Humidity and Humidex | The Canadian Encyclopedia


Humidity and Humidex

Humidity is related to the amount of moisture or water vapour in the air. Although invisible, water vapour is always present in the atmosphere.

Humidity is related to the amount of moisture or water vapour in the air. Although invisible, water vapour is always present in the atmosphere. Its concentration varies from almost zero to a maximum of about 4% by volume.

Water vapour is of great significance to meteorology. Much of what we call weather - clouds, dew, rain, snow, fog and frost - is caused by atmospheric moisture. Water vapour is the only gas that can change into a liquid or solid under ordinary atmospheric conditions, and it is this characteristic that causes most of the weather to develop. We tend to become aware of water vapour when humidity is high because the air feels sticky, clothes feel damp and our skin feels clammy, or when it is low because our lips chap and fly-away hair is hard to manage.

The amount of water vapour that air can hold increases dramatically as the temperature increases. If a specific volume of air at 0° C can hold a cup of water, that same volume of air can hold a half a litre of water at 10° C, a litre at 22° C and 2 litres at 33° C. However, there is a definite upper limit to the amount of water vapour that the air can contain. When this limit is reached for the prevailing temperature, the air is said to be saturated.

Relative Humidity

Several expressions are used to describe the moisture content of air. The most familiar and perhaps the most misunderstood is relative humidity. By definition, relative humidity is the percentage of water vapour that air actually holds compared to what it could hold at that temperature. Stated another way, relative humidity indicates how close air is to being saturated rather than how much water it actually holds. It varies from 100% in clouds and fog to 10% or less over deserts during the day. Air at 22° C can hold approximately 8 g of water vapour per cubic metre (its capacity). If, however, it contains only 4 g, then it is only half-saturated and its relative humidity is 50%.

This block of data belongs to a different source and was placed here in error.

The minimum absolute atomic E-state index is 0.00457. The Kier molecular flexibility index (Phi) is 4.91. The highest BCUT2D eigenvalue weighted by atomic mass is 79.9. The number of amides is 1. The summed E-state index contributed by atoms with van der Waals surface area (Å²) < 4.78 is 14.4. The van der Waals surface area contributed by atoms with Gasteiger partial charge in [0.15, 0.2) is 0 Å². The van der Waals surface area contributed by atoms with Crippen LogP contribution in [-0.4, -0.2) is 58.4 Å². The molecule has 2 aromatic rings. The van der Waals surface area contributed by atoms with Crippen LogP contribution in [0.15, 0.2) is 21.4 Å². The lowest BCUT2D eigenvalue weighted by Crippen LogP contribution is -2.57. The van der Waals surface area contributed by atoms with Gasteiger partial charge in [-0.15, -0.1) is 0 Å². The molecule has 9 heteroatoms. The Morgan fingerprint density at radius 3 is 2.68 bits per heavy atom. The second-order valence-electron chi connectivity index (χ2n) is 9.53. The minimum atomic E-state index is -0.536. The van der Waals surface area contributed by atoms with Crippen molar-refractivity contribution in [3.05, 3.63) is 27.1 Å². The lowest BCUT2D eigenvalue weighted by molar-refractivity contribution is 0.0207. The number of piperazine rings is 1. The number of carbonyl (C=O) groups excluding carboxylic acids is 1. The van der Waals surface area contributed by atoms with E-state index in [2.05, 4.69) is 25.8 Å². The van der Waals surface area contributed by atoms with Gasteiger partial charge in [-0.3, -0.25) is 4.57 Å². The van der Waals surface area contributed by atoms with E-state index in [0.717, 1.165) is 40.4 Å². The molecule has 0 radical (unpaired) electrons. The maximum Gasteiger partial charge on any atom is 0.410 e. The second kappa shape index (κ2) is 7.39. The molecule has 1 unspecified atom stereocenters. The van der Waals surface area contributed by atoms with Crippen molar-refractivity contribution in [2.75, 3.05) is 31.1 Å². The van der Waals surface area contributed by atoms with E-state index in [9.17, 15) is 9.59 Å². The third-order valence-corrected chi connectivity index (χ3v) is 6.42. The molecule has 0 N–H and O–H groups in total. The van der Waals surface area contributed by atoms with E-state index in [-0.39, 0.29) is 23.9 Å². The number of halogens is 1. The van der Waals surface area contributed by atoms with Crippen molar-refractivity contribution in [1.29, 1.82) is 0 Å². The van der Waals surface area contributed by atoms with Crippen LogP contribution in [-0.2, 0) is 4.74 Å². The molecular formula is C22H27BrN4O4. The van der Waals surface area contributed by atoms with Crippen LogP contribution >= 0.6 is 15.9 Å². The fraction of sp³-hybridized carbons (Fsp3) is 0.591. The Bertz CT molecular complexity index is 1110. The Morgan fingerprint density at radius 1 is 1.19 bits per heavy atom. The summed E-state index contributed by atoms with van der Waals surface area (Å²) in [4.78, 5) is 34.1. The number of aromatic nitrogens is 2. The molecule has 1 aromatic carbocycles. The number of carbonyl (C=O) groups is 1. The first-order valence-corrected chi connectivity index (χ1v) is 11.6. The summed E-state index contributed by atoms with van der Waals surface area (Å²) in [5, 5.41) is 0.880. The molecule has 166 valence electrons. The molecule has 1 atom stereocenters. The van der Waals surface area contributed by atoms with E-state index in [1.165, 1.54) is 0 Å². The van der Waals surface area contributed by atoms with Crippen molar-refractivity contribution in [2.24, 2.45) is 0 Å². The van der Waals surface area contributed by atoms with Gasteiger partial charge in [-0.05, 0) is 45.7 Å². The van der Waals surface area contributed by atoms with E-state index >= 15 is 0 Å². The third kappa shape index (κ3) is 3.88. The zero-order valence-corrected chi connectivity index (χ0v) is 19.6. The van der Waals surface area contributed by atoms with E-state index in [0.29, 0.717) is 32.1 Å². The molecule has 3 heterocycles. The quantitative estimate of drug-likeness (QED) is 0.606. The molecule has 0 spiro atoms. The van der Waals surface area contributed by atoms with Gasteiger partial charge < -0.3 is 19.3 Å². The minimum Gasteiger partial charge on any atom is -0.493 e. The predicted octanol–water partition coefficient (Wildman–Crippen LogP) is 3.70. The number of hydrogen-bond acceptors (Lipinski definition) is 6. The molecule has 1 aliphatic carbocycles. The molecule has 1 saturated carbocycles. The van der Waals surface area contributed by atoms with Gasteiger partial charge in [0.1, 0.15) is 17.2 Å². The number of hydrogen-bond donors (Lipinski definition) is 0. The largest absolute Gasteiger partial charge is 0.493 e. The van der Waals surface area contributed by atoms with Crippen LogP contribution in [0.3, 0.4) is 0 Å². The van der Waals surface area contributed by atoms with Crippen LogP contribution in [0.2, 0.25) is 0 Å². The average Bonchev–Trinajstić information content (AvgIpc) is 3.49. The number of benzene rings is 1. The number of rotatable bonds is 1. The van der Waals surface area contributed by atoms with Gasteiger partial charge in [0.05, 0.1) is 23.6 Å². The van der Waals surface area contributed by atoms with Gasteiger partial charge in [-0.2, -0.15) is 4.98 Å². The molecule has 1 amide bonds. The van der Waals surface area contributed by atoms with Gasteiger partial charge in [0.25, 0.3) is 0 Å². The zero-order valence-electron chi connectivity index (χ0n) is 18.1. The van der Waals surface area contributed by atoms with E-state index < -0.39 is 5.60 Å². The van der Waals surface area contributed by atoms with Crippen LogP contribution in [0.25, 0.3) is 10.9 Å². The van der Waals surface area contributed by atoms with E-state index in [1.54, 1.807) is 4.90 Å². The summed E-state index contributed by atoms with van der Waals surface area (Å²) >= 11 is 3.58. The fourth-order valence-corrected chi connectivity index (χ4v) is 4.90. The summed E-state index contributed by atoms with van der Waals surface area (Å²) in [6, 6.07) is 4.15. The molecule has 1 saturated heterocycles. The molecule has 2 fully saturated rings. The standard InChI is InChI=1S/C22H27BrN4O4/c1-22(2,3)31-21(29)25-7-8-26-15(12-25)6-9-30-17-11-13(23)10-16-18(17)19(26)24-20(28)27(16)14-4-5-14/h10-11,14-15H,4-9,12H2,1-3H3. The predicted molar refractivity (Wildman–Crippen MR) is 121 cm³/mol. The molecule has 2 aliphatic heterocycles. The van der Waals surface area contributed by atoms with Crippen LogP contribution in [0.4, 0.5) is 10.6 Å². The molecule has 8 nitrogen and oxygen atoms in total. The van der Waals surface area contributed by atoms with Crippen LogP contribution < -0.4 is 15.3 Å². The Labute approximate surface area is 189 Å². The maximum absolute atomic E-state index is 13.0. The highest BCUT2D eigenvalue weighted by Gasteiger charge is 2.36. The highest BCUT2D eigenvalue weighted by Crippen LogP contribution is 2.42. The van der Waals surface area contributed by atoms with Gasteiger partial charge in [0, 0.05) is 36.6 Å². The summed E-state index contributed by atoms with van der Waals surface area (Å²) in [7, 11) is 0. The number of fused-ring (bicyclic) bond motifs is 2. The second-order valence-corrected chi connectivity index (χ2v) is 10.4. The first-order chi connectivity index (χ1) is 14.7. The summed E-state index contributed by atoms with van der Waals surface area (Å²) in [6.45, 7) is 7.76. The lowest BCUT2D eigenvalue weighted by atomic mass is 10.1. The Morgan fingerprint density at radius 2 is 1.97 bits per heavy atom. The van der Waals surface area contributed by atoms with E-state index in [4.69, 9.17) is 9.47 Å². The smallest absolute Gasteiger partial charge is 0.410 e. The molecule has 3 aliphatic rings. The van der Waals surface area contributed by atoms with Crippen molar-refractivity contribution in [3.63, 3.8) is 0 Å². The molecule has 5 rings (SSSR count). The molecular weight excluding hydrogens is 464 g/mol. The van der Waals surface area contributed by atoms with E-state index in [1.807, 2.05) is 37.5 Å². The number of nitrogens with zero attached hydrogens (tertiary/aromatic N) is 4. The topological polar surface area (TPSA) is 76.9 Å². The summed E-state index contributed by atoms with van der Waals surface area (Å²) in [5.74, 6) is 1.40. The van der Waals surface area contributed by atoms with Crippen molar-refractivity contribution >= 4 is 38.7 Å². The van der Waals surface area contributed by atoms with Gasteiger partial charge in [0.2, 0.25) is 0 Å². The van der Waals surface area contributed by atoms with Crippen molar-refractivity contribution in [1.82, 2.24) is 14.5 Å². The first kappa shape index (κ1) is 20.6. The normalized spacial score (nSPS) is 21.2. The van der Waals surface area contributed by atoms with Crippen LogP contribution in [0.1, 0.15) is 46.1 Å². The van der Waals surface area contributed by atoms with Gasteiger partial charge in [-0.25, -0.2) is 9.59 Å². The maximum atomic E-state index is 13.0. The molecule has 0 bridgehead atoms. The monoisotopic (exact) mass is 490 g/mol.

By itself relative humidity tells nothing about how much water is in the air. A high relative humidity does not necessarily mean a high absolute humidity. A relative humidity of 70% on a day when the temperature is 10° C feels very different from one of 70% on a day when the temperature is 20° C. Except when a change of air occurs, the moisture content of air stays very much the same throughout the day. But not relative humidity. It follows air temperature in about the exactly inverse way - a decrease in temperature results in an increase in relative humidity, and an increase in temperature causes a decrease in relative humidity. On average, the relative humidity is greatest at dawn, during the coolest part of the day, and lowest in midafternoon, when the temperature reaches its maximum. Further, it tends to be greatest in winter and least in summer.

Dew Point

A better absolute indicator of atmospheric moisture content is the dew point, the temperature at which a volume of air must be cooled at constant pressure in order to reach saturation. For example, if the air temperature near the ground is 23° C and the dew point temperature is 13° C, it would be necessary to cool the air 10° C in order to produce saturation. The dew point is entirely independent of the actual air temperature. Therefore, over the course of a summer day, the dew point is unlikely to change much as long as the moisture content remains constant, whereas relative humidity is falling and rising.